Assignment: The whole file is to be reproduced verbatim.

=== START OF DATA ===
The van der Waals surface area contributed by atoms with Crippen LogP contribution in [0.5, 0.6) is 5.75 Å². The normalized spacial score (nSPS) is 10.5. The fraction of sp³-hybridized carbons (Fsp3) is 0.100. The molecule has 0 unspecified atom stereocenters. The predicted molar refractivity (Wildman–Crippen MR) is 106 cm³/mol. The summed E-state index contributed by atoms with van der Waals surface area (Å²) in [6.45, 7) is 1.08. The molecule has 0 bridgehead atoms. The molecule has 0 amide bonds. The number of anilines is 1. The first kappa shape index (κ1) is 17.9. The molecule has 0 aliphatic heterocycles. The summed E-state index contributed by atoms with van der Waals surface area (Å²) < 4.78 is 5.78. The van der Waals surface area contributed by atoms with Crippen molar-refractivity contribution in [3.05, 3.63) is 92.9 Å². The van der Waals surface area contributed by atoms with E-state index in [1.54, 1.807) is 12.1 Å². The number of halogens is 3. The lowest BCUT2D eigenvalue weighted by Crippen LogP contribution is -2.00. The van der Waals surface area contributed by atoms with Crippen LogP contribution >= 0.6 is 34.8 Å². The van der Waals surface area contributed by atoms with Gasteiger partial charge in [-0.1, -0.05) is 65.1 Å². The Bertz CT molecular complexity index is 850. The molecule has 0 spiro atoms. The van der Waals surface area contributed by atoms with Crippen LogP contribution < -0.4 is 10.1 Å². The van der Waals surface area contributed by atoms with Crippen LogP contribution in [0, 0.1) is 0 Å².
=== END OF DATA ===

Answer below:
The van der Waals surface area contributed by atoms with Crippen LogP contribution in [0.5, 0.6) is 5.75 Å². The normalized spacial score (nSPS) is 10.5. The fraction of sp³-hybridized carbons (Fsp3) is 0.100. The molecule has 0 unspecified atom stereocenters. The predicted molar refractivity (Wildman–Crippen MR) is 106 cm³/mol. The summed E-state index contributed by atoms with van der Waals surface area (Å²) in [6.45, 7) is 1.08. The molecule has 0 bridgehead atoms. The molecule has 0 amide bonds. The number of anilines is 1. The first kappa shape index (κ1) is 17.9. The molecule has 0 aliphatic heterocycles. The summed E-state index contributed by atoms with van der Waals surface area (Å²) < 4.78 is 5.78. The van der Waals surface area contributed by atoms with Crippen molar-refractivity contribution in [3.05, 3.63) is 92.9 Å². The van der Waals surface area contributed by atoms with E-state index in [1.54, 1.807) is 12.1 Å². The number of halogens is 3. The lowest BCUT2D eigenvalue weighted by Crippen LogP contribution is -2.00. The van der Waals surface area contributed by atoms with Crippen LogP contribution >= 0.6 is 34.8 Å². The van der Waals surface area contributed by atoms with Gasteiger partial charge in [-0.1, -0.05) is 65.1 Å². The Bertz CT molecular complexity index is 850. The molecule has 0 spiro atoms. The van der Waals surface area contributed by atoms with Crippen LogP contribution < -0.4 is 10.1 Å². The van der Waals surface area contributed by atoms with Crippen LogP contribution in [0, 0.1) is 0 Å².